Pitting parking against downtown development

The city wants to make erecting buildings easier and parking harder. Monday, during a open house on parking and increasing density downtown, officials presented plans to reduce the parking requirements associated with new building construction.

The city wants to make erecting buildings easier and parking harder.

Monday, during a open house on parking and increasing density downtown, officials presented plans to reduce the parking requirements associated with new building construction.

Currently, downtown developers must provide parking spaces within a 100-metre radius of a building.

The city has proposed changing this to 300 metres.

“Rather than empty parking lots, we’d like to see more development,” said Ben Campbell, city planner.

And, if you want to change your building’s designation to commercial from residential, you could dodge, or limit the existing parking stall requirements if the city plan is approved.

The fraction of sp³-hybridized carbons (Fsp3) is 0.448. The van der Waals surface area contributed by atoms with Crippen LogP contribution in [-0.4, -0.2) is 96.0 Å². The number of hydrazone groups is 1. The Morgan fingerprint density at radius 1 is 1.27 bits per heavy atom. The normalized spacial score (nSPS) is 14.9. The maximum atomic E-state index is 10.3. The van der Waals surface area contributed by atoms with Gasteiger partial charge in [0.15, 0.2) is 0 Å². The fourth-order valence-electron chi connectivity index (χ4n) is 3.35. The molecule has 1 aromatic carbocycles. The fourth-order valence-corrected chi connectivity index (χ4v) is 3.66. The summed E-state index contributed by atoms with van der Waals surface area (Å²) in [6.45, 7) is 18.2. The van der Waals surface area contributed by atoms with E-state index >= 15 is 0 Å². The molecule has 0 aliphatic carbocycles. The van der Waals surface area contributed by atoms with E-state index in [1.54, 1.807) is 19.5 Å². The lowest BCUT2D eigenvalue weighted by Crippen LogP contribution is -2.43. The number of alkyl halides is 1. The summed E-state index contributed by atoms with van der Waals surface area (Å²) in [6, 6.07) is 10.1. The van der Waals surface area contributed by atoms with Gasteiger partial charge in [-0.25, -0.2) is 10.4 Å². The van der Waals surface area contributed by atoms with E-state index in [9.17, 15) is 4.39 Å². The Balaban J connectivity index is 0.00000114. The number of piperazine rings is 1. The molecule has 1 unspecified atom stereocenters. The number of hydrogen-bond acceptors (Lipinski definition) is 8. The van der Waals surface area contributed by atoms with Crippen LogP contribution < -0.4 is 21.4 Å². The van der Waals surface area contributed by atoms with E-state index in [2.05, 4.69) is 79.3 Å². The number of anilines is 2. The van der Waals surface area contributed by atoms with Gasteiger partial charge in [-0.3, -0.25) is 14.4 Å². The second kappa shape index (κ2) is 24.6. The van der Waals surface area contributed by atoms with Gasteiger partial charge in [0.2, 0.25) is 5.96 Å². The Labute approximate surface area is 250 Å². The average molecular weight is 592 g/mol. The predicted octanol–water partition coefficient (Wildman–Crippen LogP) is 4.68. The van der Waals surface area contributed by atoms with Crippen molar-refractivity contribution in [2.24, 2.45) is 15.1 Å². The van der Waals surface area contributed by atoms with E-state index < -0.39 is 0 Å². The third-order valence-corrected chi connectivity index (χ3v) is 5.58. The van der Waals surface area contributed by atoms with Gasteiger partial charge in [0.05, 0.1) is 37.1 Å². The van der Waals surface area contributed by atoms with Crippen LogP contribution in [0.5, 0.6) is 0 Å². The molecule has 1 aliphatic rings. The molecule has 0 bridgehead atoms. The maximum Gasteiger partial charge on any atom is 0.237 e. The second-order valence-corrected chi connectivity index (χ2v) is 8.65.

Last spring, the Bonanza Hotel owners successfully lobbied the city to reduce the building’s parking footprint when they created more office and retail space in the former Taku Bar.

“It’s a lot of money,” said Campbell. Coast Mountain Sports would have needed roughly 17 new stalls and each parking stall can cost about $18,000.”

The parking requirement didn’t exist before 1991, said Campbell.

“We’re just going back to the way things used to be,” he said.

But the idea of changing parking requirements left some people at the open house wondering where they would leave their car when they came downtown.

“I think these (parking amendments) will drive people away from stores,” said Bruce Ross.

“The downtown is where people meet each other and if you want people to come downtown then you need to provide buildings with parking. This will kill the downtown, it’s been happening all across Canada” he said.

But it may just be a perceived lack of parking said Campbell.

“We just want to remove financial barriers for developers and increase development downtown. We’re not taking away any stalls.”

The city is also considering changing the zoning for the area bounded by First and Fifth avenues and Ray Street and Black Street.

In a previous public-input sessio

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